I did have to call tech support once regarding my facebook photos not showing up in her gallery. Want to talk about good customer service? Three thumbs up (that is, if I had a third thumb). They answered fast, spoke english, were courteous, and SOLVED the problem. How about that?

A few things which clearly differed from the tablet: No Netflix. this IS a bummer, but there are a number of streaming video services which the Telikin handles just fine. Hopefully, in the future, they remedy this issue. Games: Both Angry Birds and Words with Friends must be played on the Telikin using a web-based interface (as opposed to an app) I created bookmarks to the facebook versions of both and linked to her facebook login. They had a learning-curve of about 15 minutes, and work flawlessly.

One exceptionally cool feature -- the Telikin automatically imports her facebook friends AND their photo albums (depending on their permissions restrictions) which means grandma can now see all new photos I upload to my facebook profile, and can even save them to a folder that the Telikin uses as a screen-saver. Kudos, Telikin. Grandma now has a 20 (or 18)-inch HD digital-frame... Well done.

I don't work for Telikin. I have no financial interest in blowing their horn. After spending a substantial amount of time researching tablets, realizing the iPad would be great (I own one), but was still a bit small, a bit buggy, had to be updated, etc... I think the Telikin, with it's few minor limitations, is the best choice for my mature, but still-on-the-ball mom. Hands down. I now receive coherent e-mails from my mother, and she gets to see my uploaded photos right away, without the long phone-call where I try to explain how to open an attachment. Did I forget to mention TechBuddy? Skype? Those work too... without issue. It's worth the money, especially if you live some distance from your parents... grandparents... whatever. Telikin has earned my respect & review... a rare thing, indeed.
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on December 4, 2012
This computer was just perfect for my mother. My mother knew the basics to a window based operating system and was capable with a computer but was intimidated by all of the software updates, etc. Fear that she would mess something up. She is able to get on this computer and browse the internet, send emails, share photos, etc., without the fear of having to do software updates, worrying about virus's, or just messing up her computer in general. Seriously, albeit this computer is limited in the fact that you cannot open multiple browser windows or add additional software...it is just perfect for the person that doesn't want any responsibility for those actions. She knows it's restricted but that is perfect for her. She had a window based desktop that she rarely used....to now turning on her computer on a daily basis and checking her email! BTW she now even has a facebook account! Also....I would guess it depends on your internet provider but her you tube video response time is great! My husband and I are contemplating getting us one!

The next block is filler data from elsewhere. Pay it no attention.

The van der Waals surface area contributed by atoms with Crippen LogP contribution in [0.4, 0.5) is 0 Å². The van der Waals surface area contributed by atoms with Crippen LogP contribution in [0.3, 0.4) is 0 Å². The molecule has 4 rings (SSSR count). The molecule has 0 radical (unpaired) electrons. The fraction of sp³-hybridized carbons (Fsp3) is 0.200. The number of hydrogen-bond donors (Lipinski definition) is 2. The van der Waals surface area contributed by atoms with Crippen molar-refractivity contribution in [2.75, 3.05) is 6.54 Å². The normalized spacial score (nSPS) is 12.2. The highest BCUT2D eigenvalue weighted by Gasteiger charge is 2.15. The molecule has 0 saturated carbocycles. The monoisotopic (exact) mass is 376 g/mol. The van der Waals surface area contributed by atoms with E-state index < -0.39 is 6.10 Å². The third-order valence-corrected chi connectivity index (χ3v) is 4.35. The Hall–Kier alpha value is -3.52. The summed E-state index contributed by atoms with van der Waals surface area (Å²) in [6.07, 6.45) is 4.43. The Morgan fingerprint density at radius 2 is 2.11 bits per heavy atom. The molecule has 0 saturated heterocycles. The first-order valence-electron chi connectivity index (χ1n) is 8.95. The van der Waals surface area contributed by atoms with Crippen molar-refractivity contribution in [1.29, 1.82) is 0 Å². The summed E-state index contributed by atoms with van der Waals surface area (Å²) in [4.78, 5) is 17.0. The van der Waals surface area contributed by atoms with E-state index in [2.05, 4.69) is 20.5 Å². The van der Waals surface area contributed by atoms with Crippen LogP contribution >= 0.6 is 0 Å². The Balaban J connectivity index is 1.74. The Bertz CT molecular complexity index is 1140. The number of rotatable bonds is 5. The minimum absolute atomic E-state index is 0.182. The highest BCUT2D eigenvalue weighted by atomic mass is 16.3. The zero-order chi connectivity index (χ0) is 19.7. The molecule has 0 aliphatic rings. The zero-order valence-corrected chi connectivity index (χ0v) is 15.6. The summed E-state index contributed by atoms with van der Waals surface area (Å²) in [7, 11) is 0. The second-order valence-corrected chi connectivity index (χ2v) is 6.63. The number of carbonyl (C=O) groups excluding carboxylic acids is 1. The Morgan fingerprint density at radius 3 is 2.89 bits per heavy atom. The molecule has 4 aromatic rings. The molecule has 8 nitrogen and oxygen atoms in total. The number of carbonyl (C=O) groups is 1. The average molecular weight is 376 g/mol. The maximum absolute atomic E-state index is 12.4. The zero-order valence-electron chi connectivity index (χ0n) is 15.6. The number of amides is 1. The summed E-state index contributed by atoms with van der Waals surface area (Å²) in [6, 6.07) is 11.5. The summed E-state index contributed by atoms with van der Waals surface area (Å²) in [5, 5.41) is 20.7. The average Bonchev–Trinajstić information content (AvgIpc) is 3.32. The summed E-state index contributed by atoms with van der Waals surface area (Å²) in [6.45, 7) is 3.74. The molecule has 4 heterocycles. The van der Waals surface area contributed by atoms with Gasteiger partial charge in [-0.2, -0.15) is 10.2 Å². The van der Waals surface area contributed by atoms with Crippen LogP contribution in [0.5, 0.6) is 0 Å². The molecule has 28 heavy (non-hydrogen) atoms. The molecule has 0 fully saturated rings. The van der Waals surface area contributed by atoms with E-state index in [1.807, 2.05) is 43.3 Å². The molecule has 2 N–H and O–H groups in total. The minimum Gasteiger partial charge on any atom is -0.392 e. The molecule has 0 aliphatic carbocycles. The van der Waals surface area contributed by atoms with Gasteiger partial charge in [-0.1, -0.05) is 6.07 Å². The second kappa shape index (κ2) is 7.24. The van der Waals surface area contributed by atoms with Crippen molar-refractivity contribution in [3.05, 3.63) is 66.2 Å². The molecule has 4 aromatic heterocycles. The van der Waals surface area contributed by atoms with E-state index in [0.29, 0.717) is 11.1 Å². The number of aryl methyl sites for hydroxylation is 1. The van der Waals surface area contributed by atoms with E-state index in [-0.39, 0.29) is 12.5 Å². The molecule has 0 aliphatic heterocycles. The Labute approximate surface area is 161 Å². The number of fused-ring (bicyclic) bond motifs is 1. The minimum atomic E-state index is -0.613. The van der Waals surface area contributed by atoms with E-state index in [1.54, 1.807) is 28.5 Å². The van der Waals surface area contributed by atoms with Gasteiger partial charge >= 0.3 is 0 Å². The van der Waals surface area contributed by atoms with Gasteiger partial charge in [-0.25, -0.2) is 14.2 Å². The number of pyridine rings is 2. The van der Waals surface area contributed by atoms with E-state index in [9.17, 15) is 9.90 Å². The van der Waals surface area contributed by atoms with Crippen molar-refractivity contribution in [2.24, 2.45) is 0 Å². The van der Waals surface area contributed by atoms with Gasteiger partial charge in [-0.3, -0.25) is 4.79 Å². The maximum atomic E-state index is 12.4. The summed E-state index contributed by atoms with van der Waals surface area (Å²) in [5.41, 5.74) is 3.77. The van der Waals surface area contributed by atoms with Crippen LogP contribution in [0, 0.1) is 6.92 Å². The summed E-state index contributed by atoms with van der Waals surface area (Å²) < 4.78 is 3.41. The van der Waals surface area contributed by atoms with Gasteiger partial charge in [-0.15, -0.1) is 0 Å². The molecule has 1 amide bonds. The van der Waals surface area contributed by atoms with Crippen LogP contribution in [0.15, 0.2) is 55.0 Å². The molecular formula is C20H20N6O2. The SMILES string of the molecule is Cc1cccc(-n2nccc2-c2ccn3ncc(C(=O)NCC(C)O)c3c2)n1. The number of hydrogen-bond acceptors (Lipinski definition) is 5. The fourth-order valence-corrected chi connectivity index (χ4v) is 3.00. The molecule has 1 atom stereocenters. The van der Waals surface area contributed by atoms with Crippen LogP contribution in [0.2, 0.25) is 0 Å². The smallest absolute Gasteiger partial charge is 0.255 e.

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on October 30, 2012
Excellent product. I ordered this for my mother who simply can not understand regular computers, and everything the sales brochure said about this product was true. It did only take 5 minutes to set up, and it is beyond user-friendly. I wish my computers were as easy to use as this one. I did contact the help group once with a question, and they were very friendly and helpful. My mom is able to use this computer all by herself for accessing the internet and e-mailing. It is a bit pricey as far as computers go, but well worth it to watch my mom use it without being frustrated.
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on April 4, 2014
Telikin did not arrive with any instruction manual or startup information. However, plug it in, press power button and viola, there is a computer program that my handicapped wheelchair bound sister can operate. I am going to send for instruction manual. Would have preferred a computer with a media drive.
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on February 28, 2014
This was a gift for my husband who had not owned a computer before and has an auto immune disease. That is why we chose it; it was advertised as being simple to use. My Tech Grandson set it for him and is helping him understand and use it. It has measured up to it's advertisment.
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on July 27, 2014
In spite of having an easy to use system and a remarkable customer telephone support system beware of their flawed WiFi if you intend to connect to a network for Internet access. Our Elite Telikin for my wife is located about 60' from my home office access point at the far end of a moderate sized home on the same floor. The Internet connection was so variable and so unstable as to render the computer useless even though my laptop showed a strong signal at that point. The infinitely patient support person spent more than one hour on the phone with me and had me move the Telikin to my office at which point the Internet connection was stable but not where we wanted the Telikin. He attempted to remotely make adjustments that were not successful for our desired location and said the Telikin did not functions well on the "N" mode of my network and that I should have a local technician turn off the "N" mode. The "N" mode is the common mode today.

I had a local guru who thought that was a very bad idea and that it would degrade the network to an obsolescent system and probably make the problem worse. He put in a series of receptors with one near the Telikin and hard-wired it into the Telikin so the Telikin thinks it is on an Ethernet. It works very well but I am out over $500 and have a couple of more links in the chain of things that might make a future problem.

My wife is happy but I think Telikin has more work to do on their product.
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on January 28, 2016
BAd piece of tech, cant upgrade, is not compatible with other electronics. Avoid and just buy a regular PC.
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on January 28, 2013
Good points. Large lettered keyboard. Large print on large monitor.
Bad points. NOT for people who have used computers for a long time. Like trying to learn a foreign language. Very expensive for what you get.